Columbia nightclub returning to spotlight

Ex-owner hopes return can revive Silver Shadows

Small business

March 10, 2003|By TaNoah Morgan | TaNoah Morgan,SUN STAFF

The nightclub was going to be a platform to help former radio personality Kole Porter and partner R. Aaron Warren promote performers and eventually buy a radio station.

Instead, Silver Shadows nearly ran aground in the 18 months the two had it, and now, former owner Marcia Weider is back trying to revive the club.

For Weider, her return is a calling of sorts that she cannot seem to escape -- she first got into the business 15 years ago to save her son from going under.

For faithful customers, the return brings a sigh of relief and hope that their mellow gathering spot, which has come to fill a void of after-hours locales in Columbia for African-American professionals, won't be lost.

"It's the only place in Columbia for us," said Brenda Zeigler-Riley. "It's like Cheers. When one of us is missing, we miss one another."

There's a tough time ahead for Weider. In her absence, the club lost about 75 percent of its revenue, she said.

Perhaps worse, the club also lost its contracts with local radio stations to broadcast their weekend sets live from the club -- a punishing blow because those broadcasts are often what bring partygoers to the establishment. Those stations have set up new contracts to broadcast from other clubs, and that may make wooing them back difficult.

But Weider said she has brought back some radio personalities and a lot of the clientele. Revenue also is up about 60 percent, she said, but the club is still operating at a loss. The rest will come in time, she says.

"I went back in at a very bad time," she said. "You've got the holidays, and the weather's been terrible. I have the feeling when the weather breaks, it's going to be right back where I had it."

She plans the club's hours Thursday for ladies night, and she will open Sunday for poetry readings.

According to Michael Harrelson, editor of Nightclub & Bar, one of the nation's largest industry magazines, running a nightclub is something many people dream of but few can do.

"It takes a lot of skill, it takes more than a desire," he said. "You have to know how to run a business [and have] an ability to promote. In some cases, it takes many years to establish a relationship with spirits, beer and wine [suppliers] ... [who] know the promotions that will help draw patrons to your clubs. There are all these relationships that work, and if you don't have them, if you're outside the loop, it's more difficult to be able to turn a profit."

Harrelson said the business also is difficult because it is highly competitive and patrons are drinking less. But clubs are trying new twists to draw patrons in, such as making clubs into restaurants by day, sending e-mails to regular patrons or changing the music every few hours on weekends to draw different types of patrons.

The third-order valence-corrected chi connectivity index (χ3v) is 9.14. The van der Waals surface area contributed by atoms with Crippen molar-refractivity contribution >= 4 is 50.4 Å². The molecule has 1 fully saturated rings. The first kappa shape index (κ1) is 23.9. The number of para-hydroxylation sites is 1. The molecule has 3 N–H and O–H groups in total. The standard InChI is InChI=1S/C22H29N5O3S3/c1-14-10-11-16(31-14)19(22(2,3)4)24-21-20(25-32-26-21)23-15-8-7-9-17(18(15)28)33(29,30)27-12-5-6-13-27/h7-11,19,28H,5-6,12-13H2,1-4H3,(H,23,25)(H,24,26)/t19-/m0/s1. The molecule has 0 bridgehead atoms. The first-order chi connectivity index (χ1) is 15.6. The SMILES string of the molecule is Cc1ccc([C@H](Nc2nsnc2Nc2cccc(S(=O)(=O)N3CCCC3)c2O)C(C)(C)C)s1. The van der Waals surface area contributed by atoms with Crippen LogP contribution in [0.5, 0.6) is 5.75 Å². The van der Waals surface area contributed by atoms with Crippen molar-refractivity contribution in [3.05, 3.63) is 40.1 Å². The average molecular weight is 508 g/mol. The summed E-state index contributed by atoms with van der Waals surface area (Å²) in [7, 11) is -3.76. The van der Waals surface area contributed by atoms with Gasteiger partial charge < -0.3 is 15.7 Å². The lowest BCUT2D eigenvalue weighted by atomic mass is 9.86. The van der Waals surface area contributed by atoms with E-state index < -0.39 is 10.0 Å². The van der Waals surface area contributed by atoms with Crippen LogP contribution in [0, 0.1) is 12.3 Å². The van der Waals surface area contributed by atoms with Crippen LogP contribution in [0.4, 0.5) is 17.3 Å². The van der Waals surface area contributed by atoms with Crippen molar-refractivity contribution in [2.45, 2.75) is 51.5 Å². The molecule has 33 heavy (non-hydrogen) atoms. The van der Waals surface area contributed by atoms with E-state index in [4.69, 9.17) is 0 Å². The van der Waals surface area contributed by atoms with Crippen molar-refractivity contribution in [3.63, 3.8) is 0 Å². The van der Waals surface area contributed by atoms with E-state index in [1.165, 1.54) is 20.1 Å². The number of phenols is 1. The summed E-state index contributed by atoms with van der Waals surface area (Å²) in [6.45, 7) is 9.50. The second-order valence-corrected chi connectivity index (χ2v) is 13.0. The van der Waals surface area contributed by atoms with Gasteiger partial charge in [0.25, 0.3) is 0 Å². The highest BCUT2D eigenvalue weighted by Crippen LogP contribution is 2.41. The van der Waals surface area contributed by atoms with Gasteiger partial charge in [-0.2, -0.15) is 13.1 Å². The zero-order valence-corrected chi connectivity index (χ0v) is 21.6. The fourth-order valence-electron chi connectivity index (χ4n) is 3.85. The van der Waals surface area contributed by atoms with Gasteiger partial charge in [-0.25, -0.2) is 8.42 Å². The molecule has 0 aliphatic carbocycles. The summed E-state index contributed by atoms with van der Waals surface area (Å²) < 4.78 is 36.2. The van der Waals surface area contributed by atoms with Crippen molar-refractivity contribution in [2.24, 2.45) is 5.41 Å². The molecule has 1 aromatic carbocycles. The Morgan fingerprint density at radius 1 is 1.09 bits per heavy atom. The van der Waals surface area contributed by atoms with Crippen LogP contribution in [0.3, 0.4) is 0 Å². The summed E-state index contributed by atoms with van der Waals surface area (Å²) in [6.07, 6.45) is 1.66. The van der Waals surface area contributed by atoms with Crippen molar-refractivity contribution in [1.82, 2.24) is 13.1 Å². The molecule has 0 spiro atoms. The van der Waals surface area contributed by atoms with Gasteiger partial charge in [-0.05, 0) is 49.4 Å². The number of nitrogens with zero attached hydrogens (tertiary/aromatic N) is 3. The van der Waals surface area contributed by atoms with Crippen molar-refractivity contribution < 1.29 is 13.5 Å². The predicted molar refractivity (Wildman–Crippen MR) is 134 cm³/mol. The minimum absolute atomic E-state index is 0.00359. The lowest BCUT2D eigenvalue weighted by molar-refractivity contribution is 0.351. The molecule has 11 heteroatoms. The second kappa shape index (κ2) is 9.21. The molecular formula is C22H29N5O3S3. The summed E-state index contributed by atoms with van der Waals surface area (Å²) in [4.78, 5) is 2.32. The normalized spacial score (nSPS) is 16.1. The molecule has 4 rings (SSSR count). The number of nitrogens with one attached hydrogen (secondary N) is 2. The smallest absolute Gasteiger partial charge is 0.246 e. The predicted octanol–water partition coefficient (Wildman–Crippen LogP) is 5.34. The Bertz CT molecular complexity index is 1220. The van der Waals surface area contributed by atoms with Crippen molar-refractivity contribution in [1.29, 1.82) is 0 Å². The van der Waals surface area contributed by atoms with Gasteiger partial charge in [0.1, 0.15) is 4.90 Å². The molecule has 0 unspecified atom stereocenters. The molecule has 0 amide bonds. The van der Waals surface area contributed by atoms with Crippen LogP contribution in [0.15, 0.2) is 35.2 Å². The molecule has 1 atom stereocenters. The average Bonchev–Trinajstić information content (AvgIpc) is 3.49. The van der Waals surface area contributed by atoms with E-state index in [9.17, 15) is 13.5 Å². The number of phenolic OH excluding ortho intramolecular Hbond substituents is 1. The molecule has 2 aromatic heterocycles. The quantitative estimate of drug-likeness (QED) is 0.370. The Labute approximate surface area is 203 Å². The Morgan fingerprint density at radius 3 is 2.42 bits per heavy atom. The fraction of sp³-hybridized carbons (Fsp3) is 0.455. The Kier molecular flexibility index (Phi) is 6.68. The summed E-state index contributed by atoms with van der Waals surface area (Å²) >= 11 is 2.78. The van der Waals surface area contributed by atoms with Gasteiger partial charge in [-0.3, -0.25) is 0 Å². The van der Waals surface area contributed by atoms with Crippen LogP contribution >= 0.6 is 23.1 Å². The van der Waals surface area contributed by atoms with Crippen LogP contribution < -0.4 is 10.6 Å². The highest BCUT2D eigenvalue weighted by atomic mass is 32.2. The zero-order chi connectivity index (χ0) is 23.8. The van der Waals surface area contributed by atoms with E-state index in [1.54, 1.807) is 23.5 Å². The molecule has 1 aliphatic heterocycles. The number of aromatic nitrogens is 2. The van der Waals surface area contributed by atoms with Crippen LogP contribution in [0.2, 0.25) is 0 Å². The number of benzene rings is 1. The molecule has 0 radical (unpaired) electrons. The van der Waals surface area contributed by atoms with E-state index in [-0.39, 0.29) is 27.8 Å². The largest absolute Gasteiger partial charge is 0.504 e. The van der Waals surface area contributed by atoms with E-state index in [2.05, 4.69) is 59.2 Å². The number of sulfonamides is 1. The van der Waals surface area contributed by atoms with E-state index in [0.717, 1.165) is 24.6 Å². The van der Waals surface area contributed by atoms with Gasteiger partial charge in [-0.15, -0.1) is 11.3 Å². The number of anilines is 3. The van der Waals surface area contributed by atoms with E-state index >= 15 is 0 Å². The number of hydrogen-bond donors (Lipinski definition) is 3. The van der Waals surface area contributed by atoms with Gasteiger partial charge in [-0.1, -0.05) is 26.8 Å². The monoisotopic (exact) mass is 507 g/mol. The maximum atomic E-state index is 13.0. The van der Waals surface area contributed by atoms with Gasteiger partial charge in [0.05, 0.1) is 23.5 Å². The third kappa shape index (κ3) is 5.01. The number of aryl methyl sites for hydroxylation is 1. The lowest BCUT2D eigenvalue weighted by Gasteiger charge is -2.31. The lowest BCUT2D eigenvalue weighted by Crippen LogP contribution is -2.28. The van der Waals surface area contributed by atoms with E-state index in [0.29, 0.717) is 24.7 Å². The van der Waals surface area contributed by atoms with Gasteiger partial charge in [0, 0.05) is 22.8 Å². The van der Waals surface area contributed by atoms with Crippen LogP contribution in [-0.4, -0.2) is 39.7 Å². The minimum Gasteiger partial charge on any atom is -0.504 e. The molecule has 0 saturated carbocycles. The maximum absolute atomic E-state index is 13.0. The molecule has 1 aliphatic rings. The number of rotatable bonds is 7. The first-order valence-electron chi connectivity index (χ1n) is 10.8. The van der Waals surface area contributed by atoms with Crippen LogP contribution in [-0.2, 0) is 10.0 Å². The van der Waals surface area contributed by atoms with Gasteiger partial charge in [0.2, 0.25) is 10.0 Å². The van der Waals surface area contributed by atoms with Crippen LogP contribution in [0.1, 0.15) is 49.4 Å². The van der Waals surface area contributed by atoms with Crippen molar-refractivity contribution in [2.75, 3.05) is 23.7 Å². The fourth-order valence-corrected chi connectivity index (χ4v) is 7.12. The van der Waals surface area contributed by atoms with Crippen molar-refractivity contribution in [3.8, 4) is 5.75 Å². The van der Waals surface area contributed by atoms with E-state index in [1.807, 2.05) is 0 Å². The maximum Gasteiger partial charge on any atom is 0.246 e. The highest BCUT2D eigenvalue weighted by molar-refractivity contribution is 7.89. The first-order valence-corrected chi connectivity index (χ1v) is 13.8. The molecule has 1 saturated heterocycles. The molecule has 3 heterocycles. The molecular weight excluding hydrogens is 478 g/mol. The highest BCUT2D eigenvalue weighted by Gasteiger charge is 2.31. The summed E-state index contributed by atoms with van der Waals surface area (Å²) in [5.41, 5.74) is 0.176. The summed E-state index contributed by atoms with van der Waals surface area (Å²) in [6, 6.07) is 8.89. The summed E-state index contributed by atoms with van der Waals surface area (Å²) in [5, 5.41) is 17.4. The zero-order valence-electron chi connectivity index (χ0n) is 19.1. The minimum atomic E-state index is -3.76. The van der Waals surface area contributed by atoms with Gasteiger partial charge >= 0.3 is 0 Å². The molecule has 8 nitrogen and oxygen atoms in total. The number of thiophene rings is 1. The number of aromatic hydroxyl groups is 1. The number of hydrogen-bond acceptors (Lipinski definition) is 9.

"Every era has its own unique aspects," he said. "You have to try something different."

Over the years, Silver Shadows has been a popular nightclub and the darling of three radio stations that broadcast from the club every weekend. Baltimore radio station WERQ-FM has held its "Famous Q-Party" at the club every Friday night for five years.

At its height, Silver Shadows, in a Columbia office complex, drew patrons from the Washington area, Baltimore and Western Maryland for drinks, dancing and socializing.

The club has maintained a distinctive and mature feel, with friendly crowds and a regular cast of characters at the bar.

It opened in 1980, and Weider took over in 1990. For her, the club was a part-time gig that kept her late into the evening most weeknights and on her feet every weekend. By day, Weider is an insurance collections manager at Laurel Hospital. She sold to Porter, holding the mortgage herself, because she said she was burned out.

"No one taught me, I just did it," Weider said. "I made mistakes. You learn from your mistakes. A lot of people supported me. Now it's even more support."

Porter and Warren's business demise appears to have come through a series of neophyte troubles: not enough capital to continue the club's radio advertising schedule or its live broadcasts to keep it in the public eye, and investing in new services and yanking them away if they were not immediately popular, both of which had an effect on programs that were successful.

Add to that a string of hurdles typical in business -- a poor economy, tougher competition from other clubs and increases in business expenses -- and it is a cocktail for struggle.

"You may make change, and it causes you to increase business. The part we couldn't afford was change that causes a decrease," Warren said. "If you get out of the public's eye and you're a nightclub, you're a failure."

Porter said insufficient capital for advertising affected their efforts to make changes at the club.

"We were enhancing the clientele by broadening the scope a bit, but that goes back to advertising," Porter said. "We did newspaper advertising and the Internet ... but you really need to spend your money on radio. The core people that come are used to hearing [about the club] on the radio, and once they don't hear you all the time, they assume you're closed."

Regulars said they were faithful in supporting the club because it is needed in Columbia. But they said they are glad it is back under its original management, and they hope that will help the club regain stability.

"We're really glad to see it back, and we all want to make sure it works," said Bridgeforth Newbern of Columbia, who has been a patron for five years.

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